Gil Sharon, Timothy R. Sampson, Daniel H. Geschwind, and Sarkis K. Mazmanian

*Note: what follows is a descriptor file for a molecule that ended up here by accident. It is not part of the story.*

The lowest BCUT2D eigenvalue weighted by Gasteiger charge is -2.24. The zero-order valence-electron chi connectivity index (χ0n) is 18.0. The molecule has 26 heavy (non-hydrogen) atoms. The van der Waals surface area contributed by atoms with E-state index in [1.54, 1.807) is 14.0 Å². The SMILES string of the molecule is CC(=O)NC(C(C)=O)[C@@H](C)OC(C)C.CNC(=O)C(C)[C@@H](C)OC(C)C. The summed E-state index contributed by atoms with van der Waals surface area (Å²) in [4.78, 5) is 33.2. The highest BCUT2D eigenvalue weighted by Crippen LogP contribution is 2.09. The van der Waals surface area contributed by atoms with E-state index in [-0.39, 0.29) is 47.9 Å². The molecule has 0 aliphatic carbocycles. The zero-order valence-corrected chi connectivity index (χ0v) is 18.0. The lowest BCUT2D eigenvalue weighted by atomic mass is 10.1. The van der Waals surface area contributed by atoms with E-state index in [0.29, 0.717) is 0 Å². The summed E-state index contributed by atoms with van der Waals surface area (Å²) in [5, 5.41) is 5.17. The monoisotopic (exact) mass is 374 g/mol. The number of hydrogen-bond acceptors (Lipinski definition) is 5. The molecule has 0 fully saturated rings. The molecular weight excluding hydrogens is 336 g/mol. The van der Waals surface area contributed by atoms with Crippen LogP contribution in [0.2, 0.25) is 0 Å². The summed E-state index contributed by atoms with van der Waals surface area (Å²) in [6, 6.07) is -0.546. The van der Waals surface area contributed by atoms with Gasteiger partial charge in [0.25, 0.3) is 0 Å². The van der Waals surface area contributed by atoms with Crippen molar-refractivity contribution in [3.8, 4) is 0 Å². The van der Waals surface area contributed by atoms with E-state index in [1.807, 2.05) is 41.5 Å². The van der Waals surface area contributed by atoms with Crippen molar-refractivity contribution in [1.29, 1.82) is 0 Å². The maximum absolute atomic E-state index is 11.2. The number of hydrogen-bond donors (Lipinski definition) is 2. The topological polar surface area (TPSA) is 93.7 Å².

Neurodevelopment is a complex process governed by both intrinsic and extrinsic signals. While historically studied by researching the brain, inputs from the periphery impact many neurological conditions. Indeed, emerging data suggest communication between the gut and the brain in anxiety, depression, cognition, and autism spectrum disorder (ASD). The development of a healthy, functional brain depends on key pre- and post-natal events that integrate environmental cues, such as molecular signals from the gut. These cues largely originate from the microbiome, the consortium of symbiotic bacteria that reside within all animals. Research over the past few years reveals that the gut microbiome plays a role in basic neurogenerative processes such as the formation of the blood-brain barrier, myelination, neurogenesis, and microglia maturation and also modulates many aspects of animal behavior. Herein, we discuss the biological intersection of neurodevelopment and the micro- biome and explore the hypothesis that gut bacteria are integral contributors to development and function of the nervous system and to the balance between mental health and disease.